A new year is coming, what might it bring?

We’re going to summarise some thoughts and instincts around what we think 2016 may bring to our clients and ourselves.

Prediction #1

The employer/employee matching dynamic has an opportunity to become even smarter. Someone will take the step.

I regularly pose a question in seminars/workshops – hopefully in a reasonably balanced way (so as not to encourage a particular response, however this is a raised hand survey). The question:

“If your perfect job exists, and it is a 90-minute commute away, would you accept that role over an 80% perfect job is a 20-minute commute away. Both jobs pay the same for arguments sake.”

I’ve found this is the sort of ratio that can split an audience. To my mind, there is still no ‘real’ killer app or web site for job search. There’s still no “Talent Tinder” (and yes I can hear you all shuddering). There’s a major behavioural difference to actively searching for a job as opposed to being made aware of ‘your perfect job’, and you could enjoy one of those activities passively (as opposed to being spammed for near misses).

The technology platforms for this are more accessible than ever, and less restricted by software licensing and development.

Prediction #2

And on apps – expect some NAFA.

NAFA? Not another F***ing App. Yep. We’re entering the app ice age. The Google and Apple app stores carry amazing products, yet they are also graveyards to thousands of non-scaleable and poor ideas. The crossover between device app and web app can still confuse the mainstream user. The apps that exist without a simple browser-based way to get at your data are betting on something dangerous. Analysts meanwhile have continued to predict the death of the mobile-browser since 2010 – but the browser is still here while NAFA is becoming mainstream.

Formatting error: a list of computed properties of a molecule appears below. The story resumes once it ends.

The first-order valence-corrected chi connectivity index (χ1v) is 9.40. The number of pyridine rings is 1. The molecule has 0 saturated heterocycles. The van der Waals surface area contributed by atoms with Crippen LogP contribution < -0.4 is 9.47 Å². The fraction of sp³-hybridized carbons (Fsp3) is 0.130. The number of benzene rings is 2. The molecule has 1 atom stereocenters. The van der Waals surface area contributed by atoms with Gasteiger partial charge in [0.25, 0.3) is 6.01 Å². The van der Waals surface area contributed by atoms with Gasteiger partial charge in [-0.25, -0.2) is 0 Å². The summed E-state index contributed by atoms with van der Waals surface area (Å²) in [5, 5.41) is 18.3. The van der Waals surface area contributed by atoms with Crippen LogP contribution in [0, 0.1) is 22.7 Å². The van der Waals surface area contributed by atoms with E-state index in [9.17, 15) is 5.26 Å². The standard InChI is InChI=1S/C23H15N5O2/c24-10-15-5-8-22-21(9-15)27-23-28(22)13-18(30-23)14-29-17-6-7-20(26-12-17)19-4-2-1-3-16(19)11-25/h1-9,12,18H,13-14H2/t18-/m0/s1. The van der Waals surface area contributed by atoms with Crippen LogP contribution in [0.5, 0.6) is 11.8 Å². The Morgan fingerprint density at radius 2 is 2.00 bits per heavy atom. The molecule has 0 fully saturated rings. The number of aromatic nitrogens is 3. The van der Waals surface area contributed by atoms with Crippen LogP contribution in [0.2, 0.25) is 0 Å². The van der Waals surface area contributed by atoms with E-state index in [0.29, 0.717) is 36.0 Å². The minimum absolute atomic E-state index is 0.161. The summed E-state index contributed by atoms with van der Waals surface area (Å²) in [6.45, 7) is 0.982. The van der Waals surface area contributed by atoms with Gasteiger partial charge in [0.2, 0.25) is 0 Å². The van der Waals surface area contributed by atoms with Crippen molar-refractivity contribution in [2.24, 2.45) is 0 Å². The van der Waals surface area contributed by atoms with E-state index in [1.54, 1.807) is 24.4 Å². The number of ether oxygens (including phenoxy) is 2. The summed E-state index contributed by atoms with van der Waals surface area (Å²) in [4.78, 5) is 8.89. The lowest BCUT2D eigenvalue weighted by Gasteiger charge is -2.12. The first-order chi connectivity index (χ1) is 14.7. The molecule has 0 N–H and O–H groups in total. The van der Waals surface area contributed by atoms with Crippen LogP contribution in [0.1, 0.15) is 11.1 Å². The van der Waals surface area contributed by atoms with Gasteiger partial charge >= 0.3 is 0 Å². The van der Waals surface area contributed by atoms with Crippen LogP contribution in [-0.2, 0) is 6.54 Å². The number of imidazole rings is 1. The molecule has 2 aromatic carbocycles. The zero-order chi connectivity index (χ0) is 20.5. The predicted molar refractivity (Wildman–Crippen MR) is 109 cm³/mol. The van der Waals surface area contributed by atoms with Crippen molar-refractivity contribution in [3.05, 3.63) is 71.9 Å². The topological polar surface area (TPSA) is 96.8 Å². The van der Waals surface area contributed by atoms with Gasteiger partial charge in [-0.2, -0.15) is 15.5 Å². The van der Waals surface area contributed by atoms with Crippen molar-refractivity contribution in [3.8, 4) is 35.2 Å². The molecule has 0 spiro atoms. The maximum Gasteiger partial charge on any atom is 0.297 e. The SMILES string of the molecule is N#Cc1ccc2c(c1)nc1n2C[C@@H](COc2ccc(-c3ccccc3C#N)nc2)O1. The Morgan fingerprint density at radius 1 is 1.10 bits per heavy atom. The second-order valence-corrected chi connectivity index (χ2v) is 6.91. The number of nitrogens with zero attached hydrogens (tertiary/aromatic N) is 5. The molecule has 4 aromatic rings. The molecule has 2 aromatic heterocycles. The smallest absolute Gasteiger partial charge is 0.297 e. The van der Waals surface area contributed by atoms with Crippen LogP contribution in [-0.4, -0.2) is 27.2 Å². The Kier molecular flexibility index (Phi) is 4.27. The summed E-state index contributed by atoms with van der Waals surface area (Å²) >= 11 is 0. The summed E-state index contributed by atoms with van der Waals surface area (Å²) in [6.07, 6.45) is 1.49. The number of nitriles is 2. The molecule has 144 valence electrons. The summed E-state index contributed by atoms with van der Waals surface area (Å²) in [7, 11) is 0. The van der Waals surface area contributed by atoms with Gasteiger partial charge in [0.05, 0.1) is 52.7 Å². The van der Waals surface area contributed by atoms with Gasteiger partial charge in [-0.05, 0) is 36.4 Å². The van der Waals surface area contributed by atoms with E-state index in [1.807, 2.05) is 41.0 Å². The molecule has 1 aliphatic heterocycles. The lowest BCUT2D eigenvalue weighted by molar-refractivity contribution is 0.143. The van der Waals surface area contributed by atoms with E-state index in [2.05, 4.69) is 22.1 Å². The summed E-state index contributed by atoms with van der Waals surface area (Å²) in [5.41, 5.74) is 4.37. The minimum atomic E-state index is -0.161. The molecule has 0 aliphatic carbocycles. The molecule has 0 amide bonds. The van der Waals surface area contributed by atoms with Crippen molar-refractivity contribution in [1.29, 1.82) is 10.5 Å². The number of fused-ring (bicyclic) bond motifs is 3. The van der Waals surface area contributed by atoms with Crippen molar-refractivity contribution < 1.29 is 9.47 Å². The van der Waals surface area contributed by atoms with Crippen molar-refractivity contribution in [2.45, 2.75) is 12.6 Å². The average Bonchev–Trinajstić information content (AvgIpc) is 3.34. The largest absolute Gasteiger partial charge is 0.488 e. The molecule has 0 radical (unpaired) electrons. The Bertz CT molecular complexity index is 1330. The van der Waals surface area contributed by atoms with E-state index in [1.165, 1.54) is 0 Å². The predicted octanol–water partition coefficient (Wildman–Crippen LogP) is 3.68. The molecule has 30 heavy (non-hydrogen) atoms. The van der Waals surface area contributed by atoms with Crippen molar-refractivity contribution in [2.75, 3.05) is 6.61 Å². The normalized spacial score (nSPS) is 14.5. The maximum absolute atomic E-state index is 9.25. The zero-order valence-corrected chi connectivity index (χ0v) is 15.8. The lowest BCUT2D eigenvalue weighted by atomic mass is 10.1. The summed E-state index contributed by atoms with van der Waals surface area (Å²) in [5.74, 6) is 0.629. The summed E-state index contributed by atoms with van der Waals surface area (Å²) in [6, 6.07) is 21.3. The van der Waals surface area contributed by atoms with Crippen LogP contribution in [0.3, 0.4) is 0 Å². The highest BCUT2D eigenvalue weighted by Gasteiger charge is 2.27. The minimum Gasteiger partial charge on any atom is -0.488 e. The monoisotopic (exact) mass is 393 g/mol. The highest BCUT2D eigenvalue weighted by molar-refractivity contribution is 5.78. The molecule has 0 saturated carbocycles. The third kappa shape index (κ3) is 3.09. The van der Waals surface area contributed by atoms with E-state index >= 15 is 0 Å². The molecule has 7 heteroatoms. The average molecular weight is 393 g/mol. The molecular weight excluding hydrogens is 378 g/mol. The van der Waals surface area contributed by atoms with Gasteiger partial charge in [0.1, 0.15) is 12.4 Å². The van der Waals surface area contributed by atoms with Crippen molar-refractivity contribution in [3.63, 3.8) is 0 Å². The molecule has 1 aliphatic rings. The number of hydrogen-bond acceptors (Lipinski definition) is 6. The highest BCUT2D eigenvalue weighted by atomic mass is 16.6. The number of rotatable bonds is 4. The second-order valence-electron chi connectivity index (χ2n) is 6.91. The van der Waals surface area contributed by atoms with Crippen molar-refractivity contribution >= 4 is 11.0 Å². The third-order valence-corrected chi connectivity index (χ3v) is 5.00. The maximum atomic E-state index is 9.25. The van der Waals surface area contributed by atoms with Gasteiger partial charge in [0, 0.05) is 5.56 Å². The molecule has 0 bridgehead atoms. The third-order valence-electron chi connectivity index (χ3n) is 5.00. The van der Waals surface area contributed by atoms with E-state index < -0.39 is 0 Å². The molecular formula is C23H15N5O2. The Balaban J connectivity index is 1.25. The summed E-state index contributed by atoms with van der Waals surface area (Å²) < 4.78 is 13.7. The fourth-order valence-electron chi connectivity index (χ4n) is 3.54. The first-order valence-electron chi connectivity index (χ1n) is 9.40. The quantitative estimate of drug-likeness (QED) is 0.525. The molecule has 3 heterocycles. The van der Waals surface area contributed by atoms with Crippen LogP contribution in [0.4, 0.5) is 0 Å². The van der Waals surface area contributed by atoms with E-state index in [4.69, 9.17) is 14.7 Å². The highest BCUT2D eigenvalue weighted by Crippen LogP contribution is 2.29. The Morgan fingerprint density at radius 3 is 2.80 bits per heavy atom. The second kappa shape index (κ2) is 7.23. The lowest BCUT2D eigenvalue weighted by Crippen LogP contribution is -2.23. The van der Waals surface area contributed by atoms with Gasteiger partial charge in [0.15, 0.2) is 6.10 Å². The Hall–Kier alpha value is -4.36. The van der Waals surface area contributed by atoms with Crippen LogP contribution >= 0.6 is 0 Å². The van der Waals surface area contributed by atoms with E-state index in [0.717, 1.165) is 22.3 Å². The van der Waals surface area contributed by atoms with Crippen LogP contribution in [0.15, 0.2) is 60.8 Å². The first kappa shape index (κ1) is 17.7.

I look at apps in classical terms (think of Michael E Porter) – the act of downloading the app locks the user into your experience (a moat around the product) in return for better usability. However, users love freedom – needing a complex drawbridge, which they have to download and commit to engage with…is bonkers. Give me platform choice. For example – please let me change my restaurant booking on a website if my phone battery is flat. Please.

We are looking forward to seeing what the new Apple TV offers in this regard.

Prediction #3

Privacy and information protection & security.

Too much has happened in 2015 for this not to be a key focus for brands this year. Hacked databases, identity theft, privacy leaks, copyright ownership, the list goes on. Any data breach in brand terms is a breach of confidence. Target found this out to their cost in 2013, and they have had to live with it in subsequent media exposure and lawsuits since. Users are going to become more demanding, after they become more educated, and providers will need to lift their game and heavily invest in trust-building.

Prediction #4

A race for disruption – 2016 will continue acquisitions or see major brand casualties.

Competitive advantage is becoming even more precious because the barriers (Porter again) are tumbling. The journey to owning a disruptive killer idea can now be proposed, crowdsourced, prototyped and financially backed on a few of web sites within…two weeks? (Think Indie Gogo, Kickstarter, GoFundMe). Companies that lack agility will be continuously ‘chipped’ by fast-acting entrepreneurs, and I think we’ll see the next big wave of early-stage acquisitions of ideas, the likes of which we’ve never seen before by brands attempting to protect market share.

Companies that can develop their fast acting innovation practices now have the opportunity to be rewarded if they bite the bullet. I think there is a big opportunity to integrate innovation from brand lovers and supporters into the early stage of the product planning mix if companies can work out how to reward this.

Prediction #5

Full time before 25 and past 50 is not the only option.

Millennials have made the running for the past 5 years defining how and when they will work. The boom in owner operator of small businesses and charities amongst millennials has shaped much of the employment landscape since 2009.  From 25 years of age to 50 we’ll all choose who we work with, to provide purpose and stable income, but past age that flexibility is more important.


From all of us at eBrands, enjoy the break!


Comments? Thoughts?